A unique feature of this novel is that in the back it contains a receipt of purchase by Robert K. Black. It is in linen paper which was determined by holding up the receipt up to the light where the watermark “698 Linen Faced” is revealed, which describes the type and brand of paper. Some of the aspects (name, address, telephone, telegram, etc.) appear to be previously printed onto the paper, while other details look to have been added by a typewriter (including the date of purchase, the book purchased, and the buyer). The receipt comes from George Bates Rare and Interesting Books in London, and it shows that the novel was purchased by Robert Black on August 8, 1939, almost one hundred years after The Magician’s publication. This would have also been one year after Black’s purchase of Michael Sadleir’s collection in 1938 which was immediately placed at the University of Virginia. From 1938 to 1942, Black continued to add more novels into the gothic collection, one of which was The Magician. On the receipt, it can even be seen that the seller incorrectly typed many parts of the receipt. On it, the book purchased is The Nagician (which was not amended) and Ritchie’s last name was originally incorrectly spelled with a “w” at the end, which was later typed over with an e. The date of the book’s publication was also originally incorrectly typed, stating originally 1848, and the 8 was later typed over with a 6.
The Magician is a novel written by the Scottish author Leitch Ritchie. Before its publication, Ritchie had already written multiple novels, sketches, and short stories, some of which include The Romance of History, France (1831) and The Game of Life (1830). Ritchie was well known in the literary sphere due to his numerous works and had gained merit from his short stories (The Athenaeum 396). A year after The Magician was published in 1836, Ritchie had even embarked on a tour for his series, Ireland, Picturesque and Romantic; or, Heath’s Picturesque Annual for 1838, which was well-received (Tait’s Edinburgh Magazine 684). The Magician was published in four main editions in Ritchie’s lifetime. The original publication was in 1836, and during that year it was distributed by two publishers: John Macrone as well as Carey, Lea, & Blanchard. John Macrone was based in London but passed away in 1837, a year after The Magician’s publication (Simkin). His version was distributed in three volumes. Carey, Lea, & Blanchard published the novel in two volumes, and this was published in the United States, giving The Magician a larger audience. Later, in 1846, his novel was published in one volume by Simms & M’Intyre, a London and Belfast based publisher. Their first version was in 1846, where the volume consisted of 390 pages and was reprinted in the “Parlour Novelist” (a collection of fiction reprints); this is the edition held by the University of Virginia Sadleir-Black Collection. Simms & M’Intyre’s second printing of The Magician was in 1853 and consisted of 320 pages and was reprinted in the “Parlour Library,” another series of fiction reprints.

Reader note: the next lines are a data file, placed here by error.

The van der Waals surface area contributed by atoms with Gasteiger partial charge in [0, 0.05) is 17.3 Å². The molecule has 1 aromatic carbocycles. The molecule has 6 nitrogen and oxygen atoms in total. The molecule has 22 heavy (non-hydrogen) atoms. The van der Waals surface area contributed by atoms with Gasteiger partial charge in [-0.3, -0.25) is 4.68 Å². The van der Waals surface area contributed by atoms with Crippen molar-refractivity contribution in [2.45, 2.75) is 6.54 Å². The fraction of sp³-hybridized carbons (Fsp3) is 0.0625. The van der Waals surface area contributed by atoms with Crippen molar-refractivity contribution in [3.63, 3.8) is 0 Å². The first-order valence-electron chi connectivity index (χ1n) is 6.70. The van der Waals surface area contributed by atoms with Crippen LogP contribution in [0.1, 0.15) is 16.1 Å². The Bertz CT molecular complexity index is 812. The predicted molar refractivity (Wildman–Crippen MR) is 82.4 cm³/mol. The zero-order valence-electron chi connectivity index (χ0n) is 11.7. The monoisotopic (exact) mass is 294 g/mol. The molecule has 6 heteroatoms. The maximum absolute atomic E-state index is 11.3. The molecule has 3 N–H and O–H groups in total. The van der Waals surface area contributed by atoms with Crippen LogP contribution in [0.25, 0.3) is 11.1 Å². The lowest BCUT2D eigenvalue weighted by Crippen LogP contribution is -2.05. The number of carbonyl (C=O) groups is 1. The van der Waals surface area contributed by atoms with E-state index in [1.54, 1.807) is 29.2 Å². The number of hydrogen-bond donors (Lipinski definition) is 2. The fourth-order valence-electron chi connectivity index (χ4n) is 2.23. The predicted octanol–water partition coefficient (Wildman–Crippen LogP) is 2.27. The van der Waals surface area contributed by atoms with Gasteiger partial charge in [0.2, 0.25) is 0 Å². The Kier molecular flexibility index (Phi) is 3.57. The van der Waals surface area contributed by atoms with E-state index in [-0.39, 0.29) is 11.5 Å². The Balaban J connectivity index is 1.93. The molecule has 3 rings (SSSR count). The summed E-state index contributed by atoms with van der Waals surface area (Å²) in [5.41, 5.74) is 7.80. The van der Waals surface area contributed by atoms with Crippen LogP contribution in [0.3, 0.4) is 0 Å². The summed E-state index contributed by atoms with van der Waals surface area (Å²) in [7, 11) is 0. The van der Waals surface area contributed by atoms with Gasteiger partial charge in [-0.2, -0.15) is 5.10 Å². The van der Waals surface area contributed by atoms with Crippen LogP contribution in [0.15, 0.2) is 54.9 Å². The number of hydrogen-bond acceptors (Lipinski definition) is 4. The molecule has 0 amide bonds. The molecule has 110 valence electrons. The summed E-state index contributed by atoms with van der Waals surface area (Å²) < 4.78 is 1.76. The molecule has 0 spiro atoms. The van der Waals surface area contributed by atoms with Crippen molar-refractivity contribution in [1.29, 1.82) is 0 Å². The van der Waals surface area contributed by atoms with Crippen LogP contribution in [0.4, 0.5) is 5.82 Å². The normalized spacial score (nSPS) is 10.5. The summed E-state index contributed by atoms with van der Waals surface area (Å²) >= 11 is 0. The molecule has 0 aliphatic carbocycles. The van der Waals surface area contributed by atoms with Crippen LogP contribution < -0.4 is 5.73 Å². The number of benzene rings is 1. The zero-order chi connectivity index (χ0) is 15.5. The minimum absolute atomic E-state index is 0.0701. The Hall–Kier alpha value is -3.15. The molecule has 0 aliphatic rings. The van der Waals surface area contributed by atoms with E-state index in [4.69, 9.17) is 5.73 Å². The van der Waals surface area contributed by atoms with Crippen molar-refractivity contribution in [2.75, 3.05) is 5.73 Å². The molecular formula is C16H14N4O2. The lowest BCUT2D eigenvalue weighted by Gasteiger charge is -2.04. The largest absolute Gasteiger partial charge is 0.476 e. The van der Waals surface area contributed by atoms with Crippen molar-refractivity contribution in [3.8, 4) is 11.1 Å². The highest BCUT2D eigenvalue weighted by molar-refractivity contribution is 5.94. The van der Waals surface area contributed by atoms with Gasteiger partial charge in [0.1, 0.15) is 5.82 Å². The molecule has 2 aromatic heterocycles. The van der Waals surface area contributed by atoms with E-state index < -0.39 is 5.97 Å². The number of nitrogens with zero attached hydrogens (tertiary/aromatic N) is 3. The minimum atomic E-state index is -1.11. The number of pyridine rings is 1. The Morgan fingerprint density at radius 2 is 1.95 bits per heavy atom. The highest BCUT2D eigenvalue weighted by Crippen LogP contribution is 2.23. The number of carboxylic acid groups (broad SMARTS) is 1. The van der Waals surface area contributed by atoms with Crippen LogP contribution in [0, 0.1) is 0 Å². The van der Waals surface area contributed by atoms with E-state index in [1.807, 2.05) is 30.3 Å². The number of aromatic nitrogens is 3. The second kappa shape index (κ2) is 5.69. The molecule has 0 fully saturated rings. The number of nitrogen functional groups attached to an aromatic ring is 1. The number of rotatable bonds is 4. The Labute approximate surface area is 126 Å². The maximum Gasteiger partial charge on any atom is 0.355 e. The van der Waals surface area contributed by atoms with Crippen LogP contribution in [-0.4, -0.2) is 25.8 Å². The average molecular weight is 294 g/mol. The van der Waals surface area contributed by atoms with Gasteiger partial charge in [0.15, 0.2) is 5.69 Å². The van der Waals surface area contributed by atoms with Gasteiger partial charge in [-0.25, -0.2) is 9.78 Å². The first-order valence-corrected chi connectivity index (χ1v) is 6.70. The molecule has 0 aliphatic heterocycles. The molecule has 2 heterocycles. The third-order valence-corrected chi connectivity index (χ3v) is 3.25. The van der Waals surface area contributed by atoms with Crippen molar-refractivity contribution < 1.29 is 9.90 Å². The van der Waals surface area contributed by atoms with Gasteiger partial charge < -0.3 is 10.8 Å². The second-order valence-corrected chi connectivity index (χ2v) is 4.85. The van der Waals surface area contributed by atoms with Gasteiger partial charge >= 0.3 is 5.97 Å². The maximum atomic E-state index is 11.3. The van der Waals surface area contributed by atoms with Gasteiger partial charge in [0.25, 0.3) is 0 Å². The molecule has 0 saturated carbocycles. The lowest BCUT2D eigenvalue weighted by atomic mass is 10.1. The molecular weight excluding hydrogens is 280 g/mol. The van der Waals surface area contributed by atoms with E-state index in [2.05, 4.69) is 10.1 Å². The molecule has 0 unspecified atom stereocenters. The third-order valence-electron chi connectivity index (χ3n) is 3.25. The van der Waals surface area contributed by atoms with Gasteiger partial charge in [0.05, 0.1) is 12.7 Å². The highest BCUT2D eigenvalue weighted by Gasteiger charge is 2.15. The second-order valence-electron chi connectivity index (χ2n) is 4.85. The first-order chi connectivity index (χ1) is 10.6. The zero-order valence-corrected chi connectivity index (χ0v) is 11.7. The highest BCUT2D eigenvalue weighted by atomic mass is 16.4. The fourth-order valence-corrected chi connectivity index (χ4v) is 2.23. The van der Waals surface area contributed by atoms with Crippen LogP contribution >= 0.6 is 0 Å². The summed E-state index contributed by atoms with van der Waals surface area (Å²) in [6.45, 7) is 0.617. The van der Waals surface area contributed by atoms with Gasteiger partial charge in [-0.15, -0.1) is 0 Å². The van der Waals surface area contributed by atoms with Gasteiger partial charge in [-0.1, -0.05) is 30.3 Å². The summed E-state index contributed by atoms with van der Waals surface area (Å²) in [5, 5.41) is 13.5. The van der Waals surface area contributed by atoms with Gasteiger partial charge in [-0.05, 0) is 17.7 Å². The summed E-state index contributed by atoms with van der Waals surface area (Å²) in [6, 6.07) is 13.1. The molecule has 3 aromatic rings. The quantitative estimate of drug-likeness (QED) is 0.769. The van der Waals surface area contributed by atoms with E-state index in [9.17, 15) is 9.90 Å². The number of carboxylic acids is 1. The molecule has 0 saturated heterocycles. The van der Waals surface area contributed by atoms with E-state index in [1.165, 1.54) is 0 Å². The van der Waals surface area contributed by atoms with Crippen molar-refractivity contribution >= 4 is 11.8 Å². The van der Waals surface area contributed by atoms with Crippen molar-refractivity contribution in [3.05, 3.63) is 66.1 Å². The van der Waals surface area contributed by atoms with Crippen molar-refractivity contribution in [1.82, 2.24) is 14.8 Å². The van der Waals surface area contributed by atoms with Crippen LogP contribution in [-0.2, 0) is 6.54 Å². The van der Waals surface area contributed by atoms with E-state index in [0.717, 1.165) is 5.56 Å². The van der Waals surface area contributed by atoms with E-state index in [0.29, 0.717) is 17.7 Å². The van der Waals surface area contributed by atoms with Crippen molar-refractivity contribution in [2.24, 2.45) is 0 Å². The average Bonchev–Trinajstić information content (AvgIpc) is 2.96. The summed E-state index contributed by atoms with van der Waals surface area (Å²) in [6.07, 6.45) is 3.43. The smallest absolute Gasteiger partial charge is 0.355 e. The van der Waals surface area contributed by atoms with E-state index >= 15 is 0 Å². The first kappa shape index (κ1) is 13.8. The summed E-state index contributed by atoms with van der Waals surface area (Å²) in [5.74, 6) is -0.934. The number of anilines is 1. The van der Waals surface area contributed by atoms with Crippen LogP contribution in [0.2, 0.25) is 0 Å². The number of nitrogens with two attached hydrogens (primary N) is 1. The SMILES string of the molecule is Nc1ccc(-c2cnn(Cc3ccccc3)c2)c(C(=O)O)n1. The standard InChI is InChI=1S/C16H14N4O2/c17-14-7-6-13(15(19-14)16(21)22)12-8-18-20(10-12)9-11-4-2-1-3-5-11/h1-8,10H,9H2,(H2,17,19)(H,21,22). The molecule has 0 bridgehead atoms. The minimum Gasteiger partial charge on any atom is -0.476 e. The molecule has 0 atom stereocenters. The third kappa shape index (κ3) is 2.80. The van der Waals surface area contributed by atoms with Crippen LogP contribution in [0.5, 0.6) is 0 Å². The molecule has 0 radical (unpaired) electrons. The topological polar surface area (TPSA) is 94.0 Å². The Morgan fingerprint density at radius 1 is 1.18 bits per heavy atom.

In periodicals at the time, The Magician was advertised frequently by Macrone and Simms & M’Intyre. Its advertisements were smaller on the page than larger names at the time, such as Charles Dickens in The Athenaeum. Ritchie’s advertisements, in contrast, were often found among groups of novels that were either listed in “Lately Published” or “In the Press” sections (The Athenaeum 1021; The Literary Gazette 12). In a select few of the advertisements, Ritchie’s work would be given more space in print in order to describe a brief summary. Despite the different periodicals it could be found in, such as Gentleman’s Magazine and The Court Magazine and Belle Assemblee, the blurb was consistently “The Magician, the scene in France, and the epoch the end of the English dominion in the fifteenth century, connected with the favourite studies of the period, alchemy and magic, by Mr. Leitch Ritchie” (The Court Magazine and Belle Assemblee vii).
Alongside this promotion, there were few reviews for The Magician, all of which had varying opinions on the quality of the novel. Two of the more notably detailed ones, written in The Literary Gazette and The Athenaeum delivered negative feedback. The Literary Gazette labeled The Magician as “a complete failure” and commented specifically on the striking similarities to the Bible’s tale of Isaac and Rebecca (The Literary Gazette 360). Due to this, the reviewer questioned the originality of the plot and likened parts of it to another previously published novel, Kenilworth, stating that two of The Magician’s main characters created a dynamic that was “an exaggerated copy of Leicester and Alasco” (The Literary Gazette 360). The Athenaeum’s review was less harsh, but still nowhere near positive. Though the author praised Ritchie for his earlier works, he emphasized that he has “been less successful when his canvas was more ambitiously enlarged” (396). This review harped more on the concept of the title and its relation to the book, as any magic that is described in the book is later refuted by Ritchie and revealed to be mere tricks of the eye, stating “we cannot, however, understand why Mr. Ritchie should neutralize the effect of his story, by a careful and systematic destruction of the wonders it contains” (The Athenaeum 396). This review mainly consisted of criticism regarding introducing the idea of sorcery and gramarye only to in the end dissuade his readers from believing in its existence entirely. The Magician’s more positive reviews are less prevalent and take the form of short blurbs. The Examiner referenced a small review by The Globe in which they wrote, “We congratulate Mr. Ritchie on the sensation he has produced,” and the Athenaeum quickly referenced it as a “clever and forcible romance” (The Examiner 688; The Athenaeum 625). This seems to be the extent of the positive reviews, with only a couple more sources eliciting some optimistic words in his direction. Despite this, Ritchie is often referenced in reviews or advertisements for his other works, such as in the Examiner when Wearfoot Common is noted as being by “Leitch Ritchie, Author of ‘The Magician,’” which could indicate its approval by the general public as opposed to the critics, who seemed to have taken a negative stance on its content (The Examiner 181).